There is no denying that the Nvidia GeForce RTX 4090 is an incredible graphics card. It boasts unparalleled performance levels out of the box that can go even further with DLSS 3, as long as it can fit in your case and stand up to its eye-popping price tag. This last point plays a big part in undermining the importance of the green team flagship, with the announcement of the company’s much more fundamental pixel boosters hopefully on the horizon.
To be perfectly clear, the RTX 4090 will remain the best graphics card money can buy for the foreseeable future, and its closest competition (the AMD Radeon RX 7900 XTX) will be looking to take on the RTX 4080. Fewer people are out there though. that they will buy, let alone be able to afford, such an expensive GPU compared to the would-be RTX 4070, 4060, and 4050.
You only need to take a look at any Steam Hardware Survey to see how popular Nvidia’s core offerings are, and conversely, how low of a prevalence 90s and 80s class graphics cards are among the user base. The GeForce GTX 1060, despite being six and a half years old, is still the most popular pixel booster on Valve’s platform, with the RTX 2060, GTX 1650, RTX 3060, and 1050 Ti making up the rest of the top five GPUs.
There are a couple of reasons why 60 and 50 class graphics cards are so dominant among Steam users, and one of them is price. The most expensive GPU in that bunch cost $329 when it first launched, and now you can get it for less. Looking at this data, it’s pretty clear that while PC gamers strive to push fps as high as possible, most of them just aren’t willing to break the bank for a higher frame rate.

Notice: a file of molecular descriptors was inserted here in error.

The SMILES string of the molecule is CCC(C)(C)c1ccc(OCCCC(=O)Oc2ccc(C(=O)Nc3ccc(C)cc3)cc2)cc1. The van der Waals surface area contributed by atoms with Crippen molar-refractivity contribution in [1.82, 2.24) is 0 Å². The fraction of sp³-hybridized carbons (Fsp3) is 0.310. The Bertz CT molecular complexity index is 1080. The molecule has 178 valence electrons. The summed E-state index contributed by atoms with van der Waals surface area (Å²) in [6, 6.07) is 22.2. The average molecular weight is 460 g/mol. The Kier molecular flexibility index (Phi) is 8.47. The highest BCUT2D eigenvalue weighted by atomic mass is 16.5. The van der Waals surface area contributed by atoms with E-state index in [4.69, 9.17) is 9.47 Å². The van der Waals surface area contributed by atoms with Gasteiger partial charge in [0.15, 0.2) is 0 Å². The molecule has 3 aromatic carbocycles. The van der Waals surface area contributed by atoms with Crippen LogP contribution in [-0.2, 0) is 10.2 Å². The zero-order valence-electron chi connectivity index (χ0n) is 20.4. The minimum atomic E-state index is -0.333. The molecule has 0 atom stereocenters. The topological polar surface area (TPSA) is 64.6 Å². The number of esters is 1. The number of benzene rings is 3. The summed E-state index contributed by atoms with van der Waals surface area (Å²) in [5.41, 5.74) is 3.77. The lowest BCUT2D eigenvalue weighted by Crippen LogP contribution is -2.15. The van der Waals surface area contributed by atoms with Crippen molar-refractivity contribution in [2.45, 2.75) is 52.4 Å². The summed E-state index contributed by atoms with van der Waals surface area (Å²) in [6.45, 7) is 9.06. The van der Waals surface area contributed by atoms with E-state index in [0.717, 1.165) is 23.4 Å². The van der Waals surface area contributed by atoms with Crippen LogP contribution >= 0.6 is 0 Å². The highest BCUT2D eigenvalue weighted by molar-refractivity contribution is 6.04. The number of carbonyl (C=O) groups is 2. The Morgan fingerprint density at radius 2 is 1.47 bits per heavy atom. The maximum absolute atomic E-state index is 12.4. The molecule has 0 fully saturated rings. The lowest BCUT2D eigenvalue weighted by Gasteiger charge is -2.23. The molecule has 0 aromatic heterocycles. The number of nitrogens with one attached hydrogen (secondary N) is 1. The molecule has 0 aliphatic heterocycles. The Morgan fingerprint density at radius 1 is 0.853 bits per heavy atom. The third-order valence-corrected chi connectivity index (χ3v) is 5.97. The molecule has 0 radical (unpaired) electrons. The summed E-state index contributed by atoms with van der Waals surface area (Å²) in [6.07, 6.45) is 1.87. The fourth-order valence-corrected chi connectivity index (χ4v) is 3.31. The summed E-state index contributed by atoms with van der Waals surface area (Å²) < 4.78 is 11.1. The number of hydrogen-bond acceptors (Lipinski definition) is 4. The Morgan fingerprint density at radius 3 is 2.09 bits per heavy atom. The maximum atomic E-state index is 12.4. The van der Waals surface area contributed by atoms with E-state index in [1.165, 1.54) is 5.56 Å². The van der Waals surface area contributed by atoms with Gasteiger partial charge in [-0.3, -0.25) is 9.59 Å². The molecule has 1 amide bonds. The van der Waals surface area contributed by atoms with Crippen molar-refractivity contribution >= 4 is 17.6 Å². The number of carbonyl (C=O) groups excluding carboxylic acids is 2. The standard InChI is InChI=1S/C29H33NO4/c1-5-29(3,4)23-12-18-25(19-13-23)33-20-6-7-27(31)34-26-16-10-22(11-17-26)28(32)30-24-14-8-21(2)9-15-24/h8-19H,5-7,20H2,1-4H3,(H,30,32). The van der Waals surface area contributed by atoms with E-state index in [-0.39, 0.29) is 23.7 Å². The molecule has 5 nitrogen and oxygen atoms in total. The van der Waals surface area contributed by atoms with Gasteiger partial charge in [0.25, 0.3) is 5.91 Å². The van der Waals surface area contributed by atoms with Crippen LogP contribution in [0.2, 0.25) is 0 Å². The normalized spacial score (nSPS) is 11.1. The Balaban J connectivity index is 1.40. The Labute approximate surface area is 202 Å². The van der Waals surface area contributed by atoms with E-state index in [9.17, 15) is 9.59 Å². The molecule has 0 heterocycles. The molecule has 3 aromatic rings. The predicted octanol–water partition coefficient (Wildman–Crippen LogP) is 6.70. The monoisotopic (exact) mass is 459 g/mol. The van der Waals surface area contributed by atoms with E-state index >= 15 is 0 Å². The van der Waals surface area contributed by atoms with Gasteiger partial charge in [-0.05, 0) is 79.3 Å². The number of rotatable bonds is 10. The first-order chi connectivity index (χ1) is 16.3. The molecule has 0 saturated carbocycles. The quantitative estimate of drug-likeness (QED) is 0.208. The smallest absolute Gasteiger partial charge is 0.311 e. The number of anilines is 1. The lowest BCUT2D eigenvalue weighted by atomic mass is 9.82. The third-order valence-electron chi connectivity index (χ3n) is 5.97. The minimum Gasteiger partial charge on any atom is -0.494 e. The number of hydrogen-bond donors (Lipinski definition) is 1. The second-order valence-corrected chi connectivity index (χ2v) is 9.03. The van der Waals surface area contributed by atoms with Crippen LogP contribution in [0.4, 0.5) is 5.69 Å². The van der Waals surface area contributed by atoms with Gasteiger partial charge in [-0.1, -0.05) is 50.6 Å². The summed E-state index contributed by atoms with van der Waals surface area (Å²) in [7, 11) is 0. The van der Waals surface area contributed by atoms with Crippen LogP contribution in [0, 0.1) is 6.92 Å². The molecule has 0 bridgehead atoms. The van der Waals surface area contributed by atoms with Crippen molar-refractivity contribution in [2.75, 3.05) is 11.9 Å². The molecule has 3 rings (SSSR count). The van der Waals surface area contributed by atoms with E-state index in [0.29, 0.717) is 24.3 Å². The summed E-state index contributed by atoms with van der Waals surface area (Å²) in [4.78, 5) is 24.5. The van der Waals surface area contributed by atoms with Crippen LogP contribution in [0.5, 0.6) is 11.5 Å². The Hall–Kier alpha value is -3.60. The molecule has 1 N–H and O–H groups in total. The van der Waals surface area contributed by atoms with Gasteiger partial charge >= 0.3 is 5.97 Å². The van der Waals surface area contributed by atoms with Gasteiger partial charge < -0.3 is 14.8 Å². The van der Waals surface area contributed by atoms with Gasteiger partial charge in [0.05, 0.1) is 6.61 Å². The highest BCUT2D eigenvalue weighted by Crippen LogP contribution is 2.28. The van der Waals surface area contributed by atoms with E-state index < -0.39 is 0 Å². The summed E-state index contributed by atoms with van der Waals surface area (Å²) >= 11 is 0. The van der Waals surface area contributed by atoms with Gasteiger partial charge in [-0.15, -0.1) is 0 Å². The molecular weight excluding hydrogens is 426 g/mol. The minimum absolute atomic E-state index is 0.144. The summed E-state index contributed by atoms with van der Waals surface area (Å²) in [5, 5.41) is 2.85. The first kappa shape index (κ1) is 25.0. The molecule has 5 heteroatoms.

Understandably, resolution also plays a large role in these purchasing decisions. GeForce RTX 4090 and RTX 4080, to some degree, are powerful enough for 4K gaming, but the user base just isn’t there yet. The prevalence of 1080p displays is undeniable, with a whopping 65.08% market share among Steam users at the time of writing, compared to 13.42% enjoyed by 1440p displays and a woefully small 2.33% adoption rate of 2160p.
Since it makes more sense to upgrade your graphics card before upping your gaming monitor’s resolution, it’s likely to be some time before 1080p’s reign comes to an end. Even 1440p hasn’t had its day in the sun like its HD counterpart. On the surface, this might perhaps stop people from expecting this generation’s 50/60 class GPUs, but they’re likely themselves 4K performance powerhouses armed with Nvidia DLSS 3.
The current rumors suggest that the performance of the RTX 4060 will be the same as that of the RTX 3070, which will be excellent if it is launched at a competitive price. That said, Nvidia’s next-gen enhancement technology (or perhaps current-gen now) increases its value compared to its predecessors while diminishing the appeal of more expensive GeForce graphics cards.
As hardware enthusiasts, it’s sometimes easy to get caught up in the amazing things happening on the cutting edge of technology. This, at least in my case, has distorted the way I view my own setup and created a completely misplaced fear of missing out on the latest and greatest technology, like the GeForce RTX 4090.
Ultimately, it’s not the most powerful GPUs that have come to define every generation of graphics card, be it from Nvidia or AMD. In fact, it’s the value-oriented 50 and 60 class offerings that turn out to be the most influential among PC builders and gamers alike, making them the go-to graphics cards.